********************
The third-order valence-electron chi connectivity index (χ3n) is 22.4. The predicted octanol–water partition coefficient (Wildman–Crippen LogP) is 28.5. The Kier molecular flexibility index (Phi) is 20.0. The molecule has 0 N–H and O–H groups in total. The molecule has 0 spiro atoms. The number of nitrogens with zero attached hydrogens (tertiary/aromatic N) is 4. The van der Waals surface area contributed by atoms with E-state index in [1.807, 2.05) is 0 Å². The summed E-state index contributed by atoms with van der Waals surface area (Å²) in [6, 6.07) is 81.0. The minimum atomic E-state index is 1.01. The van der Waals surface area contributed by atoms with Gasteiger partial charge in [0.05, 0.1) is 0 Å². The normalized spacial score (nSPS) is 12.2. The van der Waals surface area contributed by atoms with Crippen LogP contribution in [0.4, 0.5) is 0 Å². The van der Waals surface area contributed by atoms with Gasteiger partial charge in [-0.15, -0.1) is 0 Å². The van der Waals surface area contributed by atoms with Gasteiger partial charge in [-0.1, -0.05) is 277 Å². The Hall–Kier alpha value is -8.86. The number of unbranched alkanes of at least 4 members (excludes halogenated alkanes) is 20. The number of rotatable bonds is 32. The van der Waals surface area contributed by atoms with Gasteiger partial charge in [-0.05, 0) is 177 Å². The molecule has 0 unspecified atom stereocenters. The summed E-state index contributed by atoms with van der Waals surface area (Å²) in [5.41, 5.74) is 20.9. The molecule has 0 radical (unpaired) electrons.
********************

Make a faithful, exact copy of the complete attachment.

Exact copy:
The third-order valence-electron chi connectivity index (χ3n) is 22.4. The predicted octanol–water partition coefficient (Wildman–Crippen LogP) is 28.5. The Kier molecular flexibility index (Phi) is 20.0. The molecule has 0 N–H and O–H groups in total. The molecule has 0 spiro atoms. The number of nitrogens with zero attached hydrogens (tertiary/aromatic N) is 4. The van der Waals surface area contributed by atoms with E-state index in [1.807, 2.05) is 0 Å². The summed E-state index contributed by atoms with van der Waals surface area (Å²) in [6, 6.07) is 81.0. The minimum atomic E-state index is 1.01. The van der Waals surface area contributed by atoms with Gasteiger partial charge in [0.05, 0.1) is 0 Å². The normalized spacial score (nSPS) is 12.2. The van der Waals surface area contributed by atoms with Crippen LogP contribution in [0.4, 0.5) is 0 Å². The van der Waals surface area contributed by atoms with Gasteiger partial charge in [-0.15, -0.1) is 0 Å². The van der Waals surface area contributed by atoms with Gasteiger partial charge in [-0.1, -0.05) is 277 Å². The Hall–Kier alpha value is -8.86. The number of unbranched alkanes of at least 4 members (excludes halogenated alkanes) is 20. The number of rotatable bonds is 32. The van der Waals surface area contributed by atoms with Gasteiger partial charge in [-0.05, 0) is 177 Å². The molecule has 0 unspecified atom stereocenters. The summed E-state index contributed by atoms with van der Waals surface area (Å²) in [5.41, 5.74) is 20.9. The molecule has 0 radical (unpaired) electrons.